It wasn’t long before the little horses had spread west to Alberta and as far south as the Caribbean. As early as 1820, there were classes for Canadian Horses at agricultural shows in Quebec and in New York state, and by the middle of the century they were being immortalized in paintings by Cornelius Kreighoff (1815-1872).
Canadians had great endurance and were fast at the trot and pace. Several became renowned race horses. Three Canadian stallions named Copper Bottom, Old Pilot and Tom Hall were bought by Americans and became the ancestors of many of today’s pacing Standardbreds, according to the United States Trotting Association. Even today, some Canadians are natural pacers.
If you think this Little Iron Horse sounds a lot like a Morgan, you’re right. There are numerous Canadian Horse mares in early Morgan pedigrees. Some people believe the foundation stallion, Figure, was a Canadian. The parents of Justin Morgan, Figure’s owner, lived in Quebec, where he often visited. Once Morgans became popular, many a Quebecer drove teams of Canadians over the border and sold them as Morgans, making a nice profit.
George Barnard Sherbrooke, L.C., wrote an article published in "The Cultivator", vol. 9, p.33, 1842, in which he discussed the qualities of the Canadian (or French-Canadian Horse, as it was then known). "The broad, courageous looking head, with the ears far apart, thick neck, general stoutness of frame, full breast and strong shoulder, with a round or fleshy croup; the low set muscles and large sinews, with those tough feet, that know not disease, are distinguishing marks of the French Canadian horse," he said.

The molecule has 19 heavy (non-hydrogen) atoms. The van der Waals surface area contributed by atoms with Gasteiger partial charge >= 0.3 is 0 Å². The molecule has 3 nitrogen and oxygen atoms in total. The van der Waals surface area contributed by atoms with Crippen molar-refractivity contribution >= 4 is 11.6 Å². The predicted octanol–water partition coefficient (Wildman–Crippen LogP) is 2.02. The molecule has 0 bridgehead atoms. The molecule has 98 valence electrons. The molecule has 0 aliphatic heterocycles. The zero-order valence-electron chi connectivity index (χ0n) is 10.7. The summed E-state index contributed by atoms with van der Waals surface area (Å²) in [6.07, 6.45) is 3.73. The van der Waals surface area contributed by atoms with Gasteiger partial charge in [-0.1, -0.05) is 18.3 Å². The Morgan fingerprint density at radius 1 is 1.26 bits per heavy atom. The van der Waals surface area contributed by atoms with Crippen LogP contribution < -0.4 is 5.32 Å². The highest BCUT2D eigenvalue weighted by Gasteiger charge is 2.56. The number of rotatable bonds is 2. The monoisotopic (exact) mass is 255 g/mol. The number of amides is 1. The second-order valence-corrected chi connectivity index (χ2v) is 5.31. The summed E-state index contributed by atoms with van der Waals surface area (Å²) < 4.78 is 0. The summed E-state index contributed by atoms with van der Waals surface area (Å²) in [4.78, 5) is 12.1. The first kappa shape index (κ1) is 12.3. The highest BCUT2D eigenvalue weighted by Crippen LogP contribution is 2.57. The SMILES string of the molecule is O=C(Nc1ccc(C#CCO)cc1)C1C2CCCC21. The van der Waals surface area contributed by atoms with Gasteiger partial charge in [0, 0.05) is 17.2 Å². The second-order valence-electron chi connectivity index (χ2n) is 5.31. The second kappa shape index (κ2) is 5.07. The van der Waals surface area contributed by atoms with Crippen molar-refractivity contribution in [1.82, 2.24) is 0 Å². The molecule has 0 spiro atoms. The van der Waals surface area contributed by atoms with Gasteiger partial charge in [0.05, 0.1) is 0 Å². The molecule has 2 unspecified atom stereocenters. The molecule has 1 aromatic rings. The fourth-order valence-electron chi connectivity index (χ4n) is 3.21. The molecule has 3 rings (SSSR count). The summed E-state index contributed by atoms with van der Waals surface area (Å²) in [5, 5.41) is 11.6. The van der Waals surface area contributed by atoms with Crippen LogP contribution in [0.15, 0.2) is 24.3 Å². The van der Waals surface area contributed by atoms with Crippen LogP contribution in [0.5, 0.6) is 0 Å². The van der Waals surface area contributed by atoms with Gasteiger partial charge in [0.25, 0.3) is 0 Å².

Sherbrooke noted that there were differences between the Morgan and the Canadian, and this was one of the most notable: "The Morgan appears to be subject, as much as equally strong constitutioned horses of any breed, to founder and other diseases of the feet, while with the Canadian such ailments are less known, perhaps, than with any other breed in the world. There are numbers of horses in Canada that, under a mass of shaggy hair, possess dry, sinewy legs, on which the severest service never raises a wind-gall."
Despite the differences between the two breeds, he found it hard to find any other breed besides the Canadian which could have been the foundation for the Morgan. "The high crested neck and thick, wavy tail of the Morgan, show much of the character of some races of the Canadian, " he said. "If the French Canadian did not supply the Morgan, I, for one, should be glad to learn what other breed has ever been known upon this continent that could boast such excellent qualities for common service as are universally admitted to distinguish both of these breeds."